If anyone’s ever told you, “Just relax!” in response to stress, you know how, well, stressful those instructions can be. Indeed, figuring out how to “relax” when we are in a tense state can feel impossible, unless explicit instructions are given. Now, imagine you are told to relax muscles you didn’t even know existed. This is the reality for approximately 1 in 3 women in the US who will experience some form of pelvic floor dysfunction (PFD) in their lifetime. Tight, overly contracted pelvic floor muscles can lead to painful spasms. The solution — to relax those muscles — sounds easy enough, but the practical steps are more elusive. So let’s break it down.
Note: In this article, we’ll be talking about how to relax your pelvic floor muscles. However, there are pelvic floor conditions, such as certain types of incontinence, that require strengthening of the pelvic floor. Ask your doctor what you should be focusing on for your health.
The first step in relaxing your pelvic floor is understanding what your pelvic floor is! So, before diving into these exercises, please take a moment to read our post on pelvic floor muscles and orient yourself with the diagram provided.
Ok, now that we’ve all gotten to know each other, let’s take a breath, literally.
Diaphragmatic breathing for pelvic floor relaxation:
As you breathe throughout the day, you are probably not aware of every single breath you take. That would be exhausting. Your chest simply rises and falls, rises and falls. But if you DO bring attention to your breath, you are able to consciously engage your diaphragm, the dome-like muscle that separates your abdomen from your chest.
In doing so, something magical happens. Not only does your heart rate slow down and you feel more relaxed, your pelvic muscles automatically relax on their own. See, as your diaphragm flattens with each conscious breath, it pushes down into your tummy and your pelvic muscles relax in response.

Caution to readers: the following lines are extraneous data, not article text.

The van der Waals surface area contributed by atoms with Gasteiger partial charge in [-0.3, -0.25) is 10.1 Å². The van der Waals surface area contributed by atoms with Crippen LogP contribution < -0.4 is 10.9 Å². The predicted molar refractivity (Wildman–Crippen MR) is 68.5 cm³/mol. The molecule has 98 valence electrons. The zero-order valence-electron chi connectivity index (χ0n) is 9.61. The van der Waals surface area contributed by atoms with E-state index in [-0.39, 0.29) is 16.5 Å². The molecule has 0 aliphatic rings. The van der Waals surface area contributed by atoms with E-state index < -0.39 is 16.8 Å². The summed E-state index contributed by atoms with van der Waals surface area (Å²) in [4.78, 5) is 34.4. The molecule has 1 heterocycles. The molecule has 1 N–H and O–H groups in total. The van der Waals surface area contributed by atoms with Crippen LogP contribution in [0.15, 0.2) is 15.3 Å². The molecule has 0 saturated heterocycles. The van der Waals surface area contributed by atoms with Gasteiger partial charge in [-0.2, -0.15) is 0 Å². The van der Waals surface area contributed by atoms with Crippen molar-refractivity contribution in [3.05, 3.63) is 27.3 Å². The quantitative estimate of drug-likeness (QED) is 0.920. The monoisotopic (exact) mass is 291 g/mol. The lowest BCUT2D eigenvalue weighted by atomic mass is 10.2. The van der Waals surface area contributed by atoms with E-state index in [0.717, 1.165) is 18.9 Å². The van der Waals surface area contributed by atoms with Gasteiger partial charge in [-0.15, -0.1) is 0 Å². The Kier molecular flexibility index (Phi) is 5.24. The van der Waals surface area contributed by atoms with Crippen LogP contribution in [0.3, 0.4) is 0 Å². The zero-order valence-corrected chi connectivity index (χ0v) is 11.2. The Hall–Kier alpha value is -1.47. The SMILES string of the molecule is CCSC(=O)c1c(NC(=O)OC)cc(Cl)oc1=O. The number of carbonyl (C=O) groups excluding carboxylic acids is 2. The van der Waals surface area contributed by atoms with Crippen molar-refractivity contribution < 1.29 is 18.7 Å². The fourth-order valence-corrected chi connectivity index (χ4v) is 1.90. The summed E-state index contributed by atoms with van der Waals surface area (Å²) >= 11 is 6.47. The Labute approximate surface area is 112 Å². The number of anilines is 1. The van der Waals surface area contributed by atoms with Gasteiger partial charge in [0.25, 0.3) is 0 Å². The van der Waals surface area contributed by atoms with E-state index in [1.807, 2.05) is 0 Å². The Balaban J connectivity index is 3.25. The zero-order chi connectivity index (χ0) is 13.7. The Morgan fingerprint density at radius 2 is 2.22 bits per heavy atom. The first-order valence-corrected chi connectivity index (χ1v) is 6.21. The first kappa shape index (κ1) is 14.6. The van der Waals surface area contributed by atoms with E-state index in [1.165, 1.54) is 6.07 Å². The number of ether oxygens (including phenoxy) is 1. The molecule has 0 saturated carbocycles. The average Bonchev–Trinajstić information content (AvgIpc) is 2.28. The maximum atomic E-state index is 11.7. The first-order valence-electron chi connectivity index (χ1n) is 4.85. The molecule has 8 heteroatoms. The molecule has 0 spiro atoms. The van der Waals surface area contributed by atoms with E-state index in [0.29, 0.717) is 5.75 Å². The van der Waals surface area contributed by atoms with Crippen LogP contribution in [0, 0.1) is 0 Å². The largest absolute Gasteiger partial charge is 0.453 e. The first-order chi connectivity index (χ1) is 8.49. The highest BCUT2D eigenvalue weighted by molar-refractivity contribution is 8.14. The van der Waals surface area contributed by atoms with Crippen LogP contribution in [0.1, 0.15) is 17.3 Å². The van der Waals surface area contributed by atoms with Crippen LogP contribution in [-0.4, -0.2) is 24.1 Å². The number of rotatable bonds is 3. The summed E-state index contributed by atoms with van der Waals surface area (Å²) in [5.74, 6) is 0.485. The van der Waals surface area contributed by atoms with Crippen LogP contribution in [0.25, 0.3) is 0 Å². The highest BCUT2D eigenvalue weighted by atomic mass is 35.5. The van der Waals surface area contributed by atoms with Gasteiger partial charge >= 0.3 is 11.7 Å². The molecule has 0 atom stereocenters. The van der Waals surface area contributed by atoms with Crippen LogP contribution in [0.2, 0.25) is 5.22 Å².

Find some time to do this every day: lie down somewhere comfortable and place your hand over your belly. Breathe in and feel your abdomen bulge out on each inhale and sink inward with each exhale. Start small, maybe with 10 deep belly breaths and slowly work up to more each day.
Stretching for pelvic floor relaxation:
Like all muscles in your body, your pelvic floor needs to be stretched! Certain positions can help alleviate tension in those crucial pelvic floor muscles and allow for more flexibility and less pain.
Wide legged child’s pose
Start on your hands and knees. Spread your knees wide while keeping your big toes together. Gently bring your head to the floor, moving your torso downward between your thighs. Your arms should be stretched out long and in front of you. Stay in this position and breathe, feeling your pelvic girdle widen and relax.
Lie on your back. Exhale and bend your knees into your belly. Inhale and grip the outsides of your feet with your hands. Open your knees a little wider than your torso and pull legs slightly towards your armpits. Again, feel your pelvic girdle opening and relaxing and you gently rock from side to side.
Lie on your back. Let your knees fall to the sides and have the soles of your feet touching. Push gently down on your knees for more resistance. If this causes any pain, you can place a pillow under your knees for support. Breathe and let your knees sink deeper towards the floor.
Finally, if you have been diagnosed with vaginismus, dilator therapy is another option for relieving painful symptoms. Just like a massage to your neck, applying gentle pressure to your vaginal wall can help relax overly contracted pelvic floor muscles. Vaginal dilators, like Milli, are gently inserted into your vagina to help alleviate painful spasms.
Dilators increase in size to fit your body’s needs and can include vibration to further relax your pelvic floor area. Lubrication is encouraged to facilitate passage of the dilator into the vaginal wall. Dilators can be used on your own, as foreplay or moments before intercourse. The goal is to figure out what is most comfortable for YOU.